The 25th anniversary of Fulbright Economics Teaching Program (FETP), predecessor of Fulbright School of Public Policy and Management (FSPPM), functions as a Homecoming ceremony for different generations of alumni.
The Anniversary was cohosted by the FSPPM and FETP Alumni network. From all corners of Vietnam, over 350 graduates and current students gathered to celebrate, representing as many as 24 cohorts, from one year diplomat training programs (starting from FETP 1 – abbreviated as F1) to one comprehensive two year master’s in public policy (current cohort is Class MPP2022).
The excitement lingered in the air many days before the anniversary as alumni gathered for class reunions, sharing their love and nostalgia for the school, changing their Facebook profile picture to the 25th Anniversary frame – even those currently staying abroad. Dr. Vu Thanh Tu Anh began his opening remark with these observations. He also noted that “most of us have experienced different educational settings, but we all agree it is hard to find a school with such strong bonds among faculty, students and staff like we have here at Fulbright. Chemists may struggle to explain the bonding chemistry within our community. What cannot be justified by science can only be felt by heart and that’s when we truly understand and cherish the Fulbright spirit and our values.”
Small but mighty
Dr. Tu Anh recalled that, over the quarter century it took for FETP to grow into FSPPM, the Fulbright School as it is dearly called by its alumni was shaped by deep seated values, academic rigor, and discipline. Today, these values have become the DNA that makes us at Fulbright, and that runs in the FETP & FSPPM family.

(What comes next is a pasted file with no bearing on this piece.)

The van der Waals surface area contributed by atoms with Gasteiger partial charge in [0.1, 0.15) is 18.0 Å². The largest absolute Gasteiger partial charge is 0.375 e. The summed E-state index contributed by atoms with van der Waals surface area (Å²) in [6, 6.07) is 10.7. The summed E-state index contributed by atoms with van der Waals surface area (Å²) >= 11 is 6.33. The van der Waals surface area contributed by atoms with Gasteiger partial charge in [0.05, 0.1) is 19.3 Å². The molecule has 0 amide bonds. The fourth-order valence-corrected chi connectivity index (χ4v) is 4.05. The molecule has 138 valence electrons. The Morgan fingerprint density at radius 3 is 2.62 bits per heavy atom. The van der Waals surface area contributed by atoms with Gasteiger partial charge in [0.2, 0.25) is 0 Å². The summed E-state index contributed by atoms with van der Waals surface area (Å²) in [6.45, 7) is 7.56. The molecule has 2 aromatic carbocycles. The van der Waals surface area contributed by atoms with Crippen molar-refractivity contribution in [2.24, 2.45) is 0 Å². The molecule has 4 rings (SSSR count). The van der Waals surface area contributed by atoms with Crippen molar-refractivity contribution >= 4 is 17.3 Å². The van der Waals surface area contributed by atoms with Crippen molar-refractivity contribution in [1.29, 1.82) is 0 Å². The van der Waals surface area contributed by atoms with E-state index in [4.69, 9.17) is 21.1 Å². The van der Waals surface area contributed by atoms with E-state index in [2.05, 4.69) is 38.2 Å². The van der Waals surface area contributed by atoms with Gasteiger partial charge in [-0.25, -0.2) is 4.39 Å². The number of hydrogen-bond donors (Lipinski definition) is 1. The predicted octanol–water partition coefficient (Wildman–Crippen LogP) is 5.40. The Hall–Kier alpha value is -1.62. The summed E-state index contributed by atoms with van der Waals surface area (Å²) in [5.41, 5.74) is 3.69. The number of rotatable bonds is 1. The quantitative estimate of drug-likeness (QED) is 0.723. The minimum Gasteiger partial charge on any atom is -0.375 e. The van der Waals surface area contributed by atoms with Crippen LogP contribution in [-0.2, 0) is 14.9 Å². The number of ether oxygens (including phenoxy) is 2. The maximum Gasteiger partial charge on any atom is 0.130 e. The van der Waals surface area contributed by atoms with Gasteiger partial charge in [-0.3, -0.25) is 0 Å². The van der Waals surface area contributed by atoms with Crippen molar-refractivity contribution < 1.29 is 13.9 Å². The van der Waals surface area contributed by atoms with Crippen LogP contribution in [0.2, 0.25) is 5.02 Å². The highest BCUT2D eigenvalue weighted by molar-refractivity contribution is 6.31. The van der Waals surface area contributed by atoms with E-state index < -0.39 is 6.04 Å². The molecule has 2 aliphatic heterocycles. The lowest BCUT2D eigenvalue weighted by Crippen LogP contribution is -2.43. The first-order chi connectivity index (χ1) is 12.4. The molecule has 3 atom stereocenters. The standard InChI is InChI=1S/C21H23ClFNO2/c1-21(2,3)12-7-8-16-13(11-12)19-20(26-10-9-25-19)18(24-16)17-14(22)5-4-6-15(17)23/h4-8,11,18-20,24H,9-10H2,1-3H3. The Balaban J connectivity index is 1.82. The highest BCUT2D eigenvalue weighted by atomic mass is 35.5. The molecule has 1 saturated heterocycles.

This was the vision of our founders. 25 years ago, leaders from both sides of Vietnam and the U.S. dared to dream the impossible and step forward for a bold idea: build the Fulbright Economics Teaching Program, a bilateral U.S.-Vietnam partnership project organized by Harvard University and Ho Chi Minh University of Economics. The decisions were made prior to the return to official diplomatic relationships between the former foes.
“To this day, I cannot help but admire the founders’ vision in building this ‘small but mighty’ school,” emphasized Dr. Tu Anh.
Professor Jonathan Pincus was Resident Director of FETP from 2008 to 2013, a time of critical transition for the program as it transformed from a one-year diplomat program in applied economics into a two year comprehensive master’s in public policy. Joining us for the ceremony, he added to Dr. Tu Anh’s words on the founding values of Fulbright, noting: